2 minutes, 33 seconds
Reading time: April 1, 2022

University of West Georgia alumnus Taylor Smith’s journey has come full circle since his early days growing up in Thomaston, Georgia. Today, as the city’s economic development coordinator, he is paying back the town that gave him so much.

Taylor Smith

“I lost my father when I was 15, and I wasn’t in a great space,” explained Smith. “One summer, I volunteered for the city’s Main Street Program, and it saved me. I fell in love with being in a public position where you can see the fruits of your labor.”

Still, when Smith first ventured out of Thomaston to pursue his degrees, he never pictured returning to work there. Thomaston used to be a bustling mill town of roughly 10,000 people. When the mills closed in the 1990s, many local businesses were impacted, and 4,000 jobs were lost.

“The town was decimated,” Smith explained. “I grew up here. I experienced that as a child. Since the mills closed, the town has been pretty stagnant ever since.”

Now, Smith works to alter the trajectory of his hometown and bring opportunity and growth back to Thomaston.

“I can actually build communities and help transform and change people’s lives,” Smith said. “If I can recruit a company that’s going to bring 200 jobs with an average salary of $45,000, I can not only change the lives of many individuals directly through those job opportunities but their families’ lives as well.”

Most notably, a project that’s making moves to redevelop the city is HGTV’s show “Home Town.” Smith coordinated with HGTV producers and submitted the necessary information for Thomaston to be selected for the show’s new season, which is scheduled to air around April. Producers spent time filming from December to January and will be highlighting the city in the coming season.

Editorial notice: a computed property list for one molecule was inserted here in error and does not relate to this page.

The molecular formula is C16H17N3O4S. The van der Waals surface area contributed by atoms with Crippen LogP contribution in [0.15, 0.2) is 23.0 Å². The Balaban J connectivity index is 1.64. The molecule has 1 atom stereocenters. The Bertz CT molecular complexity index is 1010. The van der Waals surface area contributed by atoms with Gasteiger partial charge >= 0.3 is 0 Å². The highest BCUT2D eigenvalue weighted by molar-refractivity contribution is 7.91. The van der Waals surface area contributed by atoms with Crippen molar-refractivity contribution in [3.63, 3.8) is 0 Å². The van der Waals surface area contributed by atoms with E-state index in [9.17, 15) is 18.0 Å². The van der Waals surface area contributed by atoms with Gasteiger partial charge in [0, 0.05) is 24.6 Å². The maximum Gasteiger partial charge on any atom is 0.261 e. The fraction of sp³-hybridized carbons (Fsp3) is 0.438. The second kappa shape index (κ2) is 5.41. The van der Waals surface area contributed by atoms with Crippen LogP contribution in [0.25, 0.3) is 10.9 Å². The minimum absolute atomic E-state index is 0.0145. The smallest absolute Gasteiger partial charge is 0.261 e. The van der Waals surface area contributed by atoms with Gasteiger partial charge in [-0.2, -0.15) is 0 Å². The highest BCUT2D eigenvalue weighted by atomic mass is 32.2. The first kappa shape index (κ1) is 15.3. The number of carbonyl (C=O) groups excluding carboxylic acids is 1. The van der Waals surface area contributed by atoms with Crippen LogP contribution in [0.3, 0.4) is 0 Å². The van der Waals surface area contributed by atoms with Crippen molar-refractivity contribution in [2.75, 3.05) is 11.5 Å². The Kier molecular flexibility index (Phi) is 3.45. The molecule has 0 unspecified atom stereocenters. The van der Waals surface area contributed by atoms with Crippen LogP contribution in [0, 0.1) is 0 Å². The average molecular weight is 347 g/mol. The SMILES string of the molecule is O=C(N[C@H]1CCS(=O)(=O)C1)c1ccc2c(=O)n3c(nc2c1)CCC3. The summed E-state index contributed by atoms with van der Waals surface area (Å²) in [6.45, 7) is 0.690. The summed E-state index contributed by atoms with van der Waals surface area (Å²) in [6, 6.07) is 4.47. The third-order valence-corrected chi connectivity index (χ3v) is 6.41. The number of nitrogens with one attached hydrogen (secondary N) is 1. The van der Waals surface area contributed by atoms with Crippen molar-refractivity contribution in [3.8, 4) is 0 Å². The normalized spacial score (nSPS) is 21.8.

Smith has also been meeting with developers to bring in new businesses and homes, rewriting zoning for the city that hasn’t been updated since 1965, devising new branding and developing the first annual Thomaston Art and Soul Festival tentatively scheduled for April 22-24. The arts festival will feature local artists and craftsmen, a sip-and-stroll in partnership with local breweries and wineries, and a mural restoration.

Cameraman with cameras filming Taylor Smith

“I’ve been pulling data on past years, and three years ago, we didn’t have a single new home constructed in city limits,” Smith said. “Last year, we had 35. I’m starting to see some of that growth we’re working toward. I’m really trying to establish Thomaston as that palette for artists to make beautiful. This city has had so many years of stagnation. For me, embracing art and color brings vibrancy and optimism.”

Smith, who received his bachelor’s degree in business management in 2018 and his master’s degree in public administration in 2021, said staying involved at UWG helped shape his future. A nontraditional student, he worked for the Coliseum and was president of the Blue Coats.

“Going to West Georgia, I was really able to find myself, get involved and have those one-on-one conversations with professors,” Smith stated. “There’s so many great professors you can work with and who will treat you like more than just a number.”